Congenital cytomegalovirus infection: Patterns of fetal brain damage

L. Gabrielli, M. P. Bonasoni, D. Santini, G. Piccirilli, A. Chiereghin, E. Petrisli, R. Dolcetti, B. Guerra, M. Piccioli, M. Lanari, M. P. Landini, T. Lazzarotto

Research output: Contribution to journalArticlepeer-review


Cytomegalovirus (CMV) is the most prevalent infectious agent causing neurological dysfunction in the developing brain. This study analysed the different patterns of tissue damage, particularly in the brain, of fetuses with documented CMV infection. We studied 45 fetuses at 20-21 weeks of gestation with congenital CMV infection documented by invasive positive prenatal diagnosis. At the time of amniocentesis, abnormal ultrasound findings had been recorded for 13 of the 45 fetuses (29%). Histological and immunohistochemical characterization was performed on the placenta, brain, heart, lung, liver, kidney, and pancreas. The different degrees of brain damage were correlated with tissue viral load, inflammatory response, placental functionality, and extramedullary haematopoiesis. Even though a high CMV load was detected in all amniotic fluids, brain infection occurred in only 62% of the fetuses and with different degrees of severity. Tissues with a low viral load showed a globally weak inflammatory response, and fetuses had only mild brain damage, whereas tissues with a high CMV load showed prominent infiltration of the activated cytotoxic CD8+ T-lymphocytes responsible for immune-mediated damage. Furthermore, severe placental infection was associated with diffuse villitis and necrosis, consistent with functional impairment and possible consequent hypoxic cerebral damage. Brain injury induced by CMV congenital infection may be the result of uncontrolled viral replication, immune-mediated damage by cytotoxic CD8+ T-lymphocytes, and, in the presence of placental insufficiency, fetal hypoxia.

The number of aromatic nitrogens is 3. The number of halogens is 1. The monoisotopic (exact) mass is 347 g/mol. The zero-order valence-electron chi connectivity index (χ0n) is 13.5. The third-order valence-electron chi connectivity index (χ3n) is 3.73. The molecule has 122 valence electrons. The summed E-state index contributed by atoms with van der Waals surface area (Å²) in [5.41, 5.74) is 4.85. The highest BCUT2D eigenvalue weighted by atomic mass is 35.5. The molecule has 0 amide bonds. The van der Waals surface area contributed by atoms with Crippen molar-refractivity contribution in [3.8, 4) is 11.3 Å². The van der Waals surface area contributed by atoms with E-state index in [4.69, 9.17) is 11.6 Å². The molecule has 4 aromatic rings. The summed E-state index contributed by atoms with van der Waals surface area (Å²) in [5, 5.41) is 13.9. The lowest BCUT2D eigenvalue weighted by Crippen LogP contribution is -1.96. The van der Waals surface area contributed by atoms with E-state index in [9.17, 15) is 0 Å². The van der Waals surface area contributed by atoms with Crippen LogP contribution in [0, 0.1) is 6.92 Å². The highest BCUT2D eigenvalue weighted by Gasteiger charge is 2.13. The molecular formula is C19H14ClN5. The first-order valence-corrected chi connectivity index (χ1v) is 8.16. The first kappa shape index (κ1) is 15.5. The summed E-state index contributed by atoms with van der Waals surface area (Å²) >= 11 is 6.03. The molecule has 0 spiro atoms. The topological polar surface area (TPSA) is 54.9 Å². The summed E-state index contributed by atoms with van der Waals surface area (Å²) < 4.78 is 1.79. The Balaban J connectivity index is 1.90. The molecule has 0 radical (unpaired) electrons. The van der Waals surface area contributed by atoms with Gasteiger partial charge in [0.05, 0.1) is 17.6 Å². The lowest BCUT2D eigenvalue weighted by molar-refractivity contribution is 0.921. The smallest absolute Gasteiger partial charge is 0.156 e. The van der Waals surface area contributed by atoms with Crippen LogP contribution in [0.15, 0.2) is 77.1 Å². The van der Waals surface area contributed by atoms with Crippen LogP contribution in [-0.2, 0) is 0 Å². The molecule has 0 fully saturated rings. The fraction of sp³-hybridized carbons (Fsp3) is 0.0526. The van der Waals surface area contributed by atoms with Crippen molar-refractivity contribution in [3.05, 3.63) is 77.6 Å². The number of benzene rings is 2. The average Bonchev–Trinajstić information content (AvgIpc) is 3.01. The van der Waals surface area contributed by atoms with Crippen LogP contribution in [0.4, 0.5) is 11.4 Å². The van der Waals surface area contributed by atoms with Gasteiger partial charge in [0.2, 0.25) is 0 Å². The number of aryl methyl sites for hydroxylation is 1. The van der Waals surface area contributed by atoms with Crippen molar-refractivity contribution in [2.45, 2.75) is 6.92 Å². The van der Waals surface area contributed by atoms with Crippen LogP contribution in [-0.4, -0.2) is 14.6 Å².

Original languageEnglish
JournalClinical Microbiology and Infection
Issue number10
Publication statusPublished - Oct 2012


  • Brain damage
  • Congenital infection
  • Cytomegalovirus
  • Fetal hypoxia
  • Inflammatory response

ASJC Scopus subject areas

  • Microbiology (medical)
  • Infectious Diseases


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